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Can we still claim to be the 'home of the brave'?

One of the most difficult tasks we face as human beings is to see ourselves as we truly are. We play a variety of roles in our lives and are accustomed to trying to appear as we would like to be seen. On the simplest level this deceit is harmless as we invest in products and services to change our physical appearance. As a society we spend billions on plastic surgery and cosmetics in our ceaseless attempts to combat time and look younger. We attempt to disguise certain activities — such as tax avoidance and drug use — to avoid embarrassment or prosecution. In this way none of us is free from the stain of hypocrisy.

It is when we convince ourselves that one of the dishonest versions of ourselves is true that we are likely to lose our way. In a societal sense we are given to telling each other stories about who we are that may not comport with the available evidence. Embedded in our national anthem is the concept that we live in "the home of the brave." This point of pride, with its implication that other nations are, by comparison, less courageous, deserves an examination in the light of our behavior so far in the 21st Century.

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The terrorist attacks of 2001 were met with a lot of patriotic chest-beating and calls for vengeance. The immediate aftereffects of these events were that people sold their stocks and refused to fly. The stock market crashed, and airlines went out of business. Gun sales, that most sensitive indicator of American fears, skyrocketed. We were, in short, well and fully terrorized. Not long afterward the people of Washington were thrown into a panic by the D.C. snipers. Against the statistical unlikelihood that any one person would become a target, people were zig-zagging across parking lots and crouching while they pumped gas. Our trifecta of terror was complete with the anthrax attacks that had many avoiding their mail boxes and stocking up on Cipro. Then, of course, we initiated two trillion-dollar wars in South Asia, which have not made us feel notably safer. That these wars were fought by a thin sliver of youthful volunteers while the rest of us sacrificed nothing did not do much for the heroic credentials of the larger society.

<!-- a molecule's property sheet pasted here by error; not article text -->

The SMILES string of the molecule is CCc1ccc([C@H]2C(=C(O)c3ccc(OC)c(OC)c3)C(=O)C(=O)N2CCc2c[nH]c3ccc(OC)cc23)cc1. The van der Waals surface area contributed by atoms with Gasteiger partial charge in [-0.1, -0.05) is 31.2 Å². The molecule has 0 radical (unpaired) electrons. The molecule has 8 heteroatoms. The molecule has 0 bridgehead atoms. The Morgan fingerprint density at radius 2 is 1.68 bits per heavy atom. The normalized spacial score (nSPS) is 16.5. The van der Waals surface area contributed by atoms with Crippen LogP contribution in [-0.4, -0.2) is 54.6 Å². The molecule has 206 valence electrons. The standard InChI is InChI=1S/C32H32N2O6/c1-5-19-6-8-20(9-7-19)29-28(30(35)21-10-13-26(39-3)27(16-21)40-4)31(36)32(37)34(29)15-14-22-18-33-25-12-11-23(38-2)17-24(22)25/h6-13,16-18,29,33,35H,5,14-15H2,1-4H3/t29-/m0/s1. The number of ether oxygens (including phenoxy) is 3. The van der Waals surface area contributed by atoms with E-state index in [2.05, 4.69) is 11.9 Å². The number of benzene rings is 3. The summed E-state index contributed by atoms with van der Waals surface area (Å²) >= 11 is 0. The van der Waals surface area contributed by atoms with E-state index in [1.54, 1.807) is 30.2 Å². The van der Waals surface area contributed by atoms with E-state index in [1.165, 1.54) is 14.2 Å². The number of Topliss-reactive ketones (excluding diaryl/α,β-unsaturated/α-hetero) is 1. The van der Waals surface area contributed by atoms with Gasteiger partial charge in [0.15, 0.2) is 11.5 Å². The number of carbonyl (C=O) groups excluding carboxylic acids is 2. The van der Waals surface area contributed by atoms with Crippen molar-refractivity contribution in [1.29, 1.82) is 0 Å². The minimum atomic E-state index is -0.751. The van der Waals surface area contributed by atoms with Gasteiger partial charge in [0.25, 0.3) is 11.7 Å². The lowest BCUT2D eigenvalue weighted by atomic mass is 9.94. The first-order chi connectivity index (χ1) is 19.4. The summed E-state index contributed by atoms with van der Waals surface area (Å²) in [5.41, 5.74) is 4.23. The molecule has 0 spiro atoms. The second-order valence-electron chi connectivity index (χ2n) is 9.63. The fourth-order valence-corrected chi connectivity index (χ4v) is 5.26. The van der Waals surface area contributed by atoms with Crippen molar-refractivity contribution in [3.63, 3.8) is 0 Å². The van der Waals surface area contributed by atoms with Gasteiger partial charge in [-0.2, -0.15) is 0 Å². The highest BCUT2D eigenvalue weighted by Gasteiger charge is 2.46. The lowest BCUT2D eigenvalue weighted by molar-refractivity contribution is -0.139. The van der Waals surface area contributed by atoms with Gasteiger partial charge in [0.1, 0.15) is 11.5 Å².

Skipping forward to the present day, we are caught up in twin threats to life as we know it: Ebola and the Islamic State. Of the former, in spite of public health reassurance that it is hard to catch and poses little probability of an outbreak in the U.S., it seems that we are only a couple of more cases away from mass hysteria and a banning of flights from West Africa. An American nurse (and Johns Hopkins School of Public Health graduate), Kaci Hickox, returning from treating Ebola patients was quarantined in New Jersey for three days in spite of having no symptoms and a negative blood test for Ebola. She threatened to sue, was released and returned to her home in Maine, where steps were taken to forcibly quarantine her as well, until a court intervened to restore her freedom. At her home town hospital, people are canceling elective surgical procedures even though she does not work there and has no intention of going there. One resident describes the situation as "completely terrifying."

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As for ISIS, we oppose them and their beheadings as a national priority but only if we can continue to bomb them without risking American casualties. Like all our enemies since Vietnam, ISIS is portrayed as a proximate threat to our lives and freedoms.

There have been instances in history of societies reacting calmly to serious threats — the English during the German Blitz for example. Our country reacted with determination and sacrifice to the peril posed by the Axis nations in World War II. Francis Scott Key's words about our bravery might rightfully have applied then. Perhaps our sense of perspective has become distorted by the politicians and media who profit from our fears. We have clearly been worn down by the ill-begotten wars of the last 60 years. Maybe it's time for a rebirth of courage — or a new national anthem.

Gordon Livingston is a psychiatrist who lives in Columbia. His most recent book is "The thing you think you cannot do: thirty truths about fear and courage." His email is gslcvk@aol.com

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